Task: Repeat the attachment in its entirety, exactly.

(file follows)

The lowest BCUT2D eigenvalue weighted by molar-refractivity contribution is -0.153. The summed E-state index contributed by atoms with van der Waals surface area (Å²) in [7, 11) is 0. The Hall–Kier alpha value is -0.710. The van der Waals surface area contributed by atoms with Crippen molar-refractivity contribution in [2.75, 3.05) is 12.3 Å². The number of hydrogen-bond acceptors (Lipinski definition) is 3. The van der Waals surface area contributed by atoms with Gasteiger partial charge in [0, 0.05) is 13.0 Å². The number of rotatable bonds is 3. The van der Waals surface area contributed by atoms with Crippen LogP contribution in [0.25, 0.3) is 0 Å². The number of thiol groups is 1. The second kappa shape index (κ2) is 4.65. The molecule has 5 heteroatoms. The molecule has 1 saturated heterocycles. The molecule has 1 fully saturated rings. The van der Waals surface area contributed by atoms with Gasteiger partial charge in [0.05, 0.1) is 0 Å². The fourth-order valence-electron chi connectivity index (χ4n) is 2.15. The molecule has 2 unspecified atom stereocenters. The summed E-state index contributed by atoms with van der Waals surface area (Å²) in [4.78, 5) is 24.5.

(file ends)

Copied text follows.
The lowest BCUT2D eigenvalue weighted by molar-refractivity contribution is -0.153. The summed E-state index contributed by atoms with van der Waals surface area (Å²) in [7, 11) is 0. The Hall–Kier alpha value is -0.710. The van der Waals surface area contributed by atoms with Crippen molar-refractivity contribution in [2.75, 3.05) is 12.3 Å². The number of hydrogen-bond acceptors (Lipinski definition) is 3. The van der Waals surface area contributed by atoms with Gasteiger partial charge in [0, 0.05) is 13.0 Å². The number of rotatable bonds is 3. The van der Waals surface area contributed by atoms with Crippen LogP contribution in [0.25, 0.3) is 0 Å². The number of thiol groups is 1. The second kappa shape index (κ2) is 4.65. The molecule has 5 heteroatoms. The molecule has 1 saturated heterocycles. The molecule has 1 fully saturated rings. The van der Waals surface area contributed by atoms with Gasteiger partial charge in [0.05, 0.1) is 0 Å². The fourth-order valence-electron chi connectivity index (χ4n) is 2.15. The molecule has 2 unspecified atom stereocenters. The summed E-state index contributed by atoms with van der Waals surface area (Å²) in [4.78, 5) is 24.5.